The main purpose of building a health incubator within a hospital is to decrease the diffusion coefficient between the patients, providers, and payers and the entrepreneurs trying to create solutions to their problems. As with all incubators, a hospital based incubator can speed the time and decrease the resources needed to confirm or invalidate a hypothesized value proposition. Such an incubator can also generate specific value to the host hospital, the partnering institutions and experts, and the participating fellows.
The host hospital can confer a benefit from the incubator to it’s patients and/or providers by giving them direct access to the product of the incubator. This benefit may be augmented for a population that may have otherwise been underserved and not a typical target market of profit-driven innovation. The hospital itself stands to benefit because it can indirectly absorb the expertise cultivated through relationships with external content experts. And if a commercially viable product or service bubbles out of the incubator, proceeds from those profits can be reinvested to improve patient care.
The partnering institutions and experts outside of the hospital can similarly grow relationships that may have otherwise been difficult to obtain. The current incubator model engenders a symbiotic relationship between otherwise very expensive consultant services and entrepreneurs that would otherwise not be able to afford those services. The consultants offer their services free or at a substantial discount to the incubator companies and in term have are first in line for a fully reimbursed future relationship when fledgling company grows up to be better capitalized. External experts whose business models are not based on a fee-for-service consultancy model can stand to benefit from the knowledge products that result from the incubator relationship. The processes being developed at this novel intersection of business and clinical innovation can be codified, packaged, and re-purposed or sold by external collaborators. In a sense, the creation of the incubator is itself a lean knowledge product with this blog being the market test of it’s value.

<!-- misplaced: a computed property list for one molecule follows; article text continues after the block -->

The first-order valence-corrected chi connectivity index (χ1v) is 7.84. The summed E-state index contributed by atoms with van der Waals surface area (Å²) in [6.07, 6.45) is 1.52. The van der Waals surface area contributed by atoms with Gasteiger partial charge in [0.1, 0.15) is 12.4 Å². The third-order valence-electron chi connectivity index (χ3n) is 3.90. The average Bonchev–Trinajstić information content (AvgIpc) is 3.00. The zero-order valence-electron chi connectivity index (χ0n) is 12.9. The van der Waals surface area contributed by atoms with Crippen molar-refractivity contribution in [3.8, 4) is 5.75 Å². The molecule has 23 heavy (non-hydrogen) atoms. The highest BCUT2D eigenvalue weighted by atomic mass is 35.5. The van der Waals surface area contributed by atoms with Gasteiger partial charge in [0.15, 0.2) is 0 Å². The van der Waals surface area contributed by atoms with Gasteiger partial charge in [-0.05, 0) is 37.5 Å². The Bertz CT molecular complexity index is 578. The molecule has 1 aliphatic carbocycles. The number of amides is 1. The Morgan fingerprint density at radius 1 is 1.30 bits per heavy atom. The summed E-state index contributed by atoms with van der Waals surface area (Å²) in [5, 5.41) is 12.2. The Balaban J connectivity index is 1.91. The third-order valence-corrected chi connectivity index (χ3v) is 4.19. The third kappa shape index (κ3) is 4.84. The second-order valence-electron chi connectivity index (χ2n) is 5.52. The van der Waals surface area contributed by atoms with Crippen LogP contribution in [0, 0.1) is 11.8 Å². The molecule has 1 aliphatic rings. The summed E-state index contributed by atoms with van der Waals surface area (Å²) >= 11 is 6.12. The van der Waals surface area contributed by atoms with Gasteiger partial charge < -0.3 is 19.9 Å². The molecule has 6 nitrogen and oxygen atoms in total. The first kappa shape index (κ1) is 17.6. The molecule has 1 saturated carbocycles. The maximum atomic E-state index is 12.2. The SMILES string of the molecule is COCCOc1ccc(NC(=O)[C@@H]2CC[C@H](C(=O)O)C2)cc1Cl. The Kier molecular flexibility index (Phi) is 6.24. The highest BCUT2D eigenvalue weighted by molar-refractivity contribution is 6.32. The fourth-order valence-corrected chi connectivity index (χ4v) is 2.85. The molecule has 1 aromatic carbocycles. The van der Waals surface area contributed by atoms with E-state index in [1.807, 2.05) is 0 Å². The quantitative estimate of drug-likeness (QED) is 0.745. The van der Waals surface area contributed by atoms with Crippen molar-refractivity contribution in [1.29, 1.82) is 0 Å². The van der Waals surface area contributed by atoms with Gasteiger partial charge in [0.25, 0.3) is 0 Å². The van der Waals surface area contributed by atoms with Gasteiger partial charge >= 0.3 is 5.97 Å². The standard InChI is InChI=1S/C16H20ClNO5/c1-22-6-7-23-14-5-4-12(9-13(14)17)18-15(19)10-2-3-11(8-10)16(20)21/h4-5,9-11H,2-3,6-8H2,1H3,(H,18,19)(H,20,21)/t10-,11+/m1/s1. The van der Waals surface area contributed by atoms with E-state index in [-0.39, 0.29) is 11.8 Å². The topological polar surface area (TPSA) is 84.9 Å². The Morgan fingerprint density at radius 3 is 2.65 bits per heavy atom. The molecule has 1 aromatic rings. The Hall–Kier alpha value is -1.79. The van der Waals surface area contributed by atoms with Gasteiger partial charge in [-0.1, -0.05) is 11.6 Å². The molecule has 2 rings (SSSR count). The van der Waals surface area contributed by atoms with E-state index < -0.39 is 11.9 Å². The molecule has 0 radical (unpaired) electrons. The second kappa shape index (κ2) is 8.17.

The value of a hospital-based incubator to a clinical innovation fellow is multifaceted and compounding. The direct benefit is that a clinician innovator no longer has to choose between clinical practice and entrepreneurship. They can do both without stifling the progression of their academic career and simultaneously offering the requisite full commitment to an innovation effort. Remaining linked to an academic center has substantial benefits; a formally recognized fellowship in clinical innovation would maintain that academic grounding and promote innovation through an incentive structure that is less based on production of scholarly activity and more based on production of viable products and services with social value.
Additionally, there is a bidirectional benefit when clinicians have intimate exposure to the clinical idea sandbox and simultaneously contribute innovative thinking to the direct care of patients. Upon completion of the fellowship, the clinician innovator can leverage their experience and connectivity to serve as a catalyst for health care disruption as a business executive or chief innovation officer at a hospital, among endless other possibilities.
The value of an innovation incubator within a hospital ultimately comes from the processes that are developed and their resultant products or services. The next post explores the tension between the social and commercial value of the deliverables of an innovation incubator.
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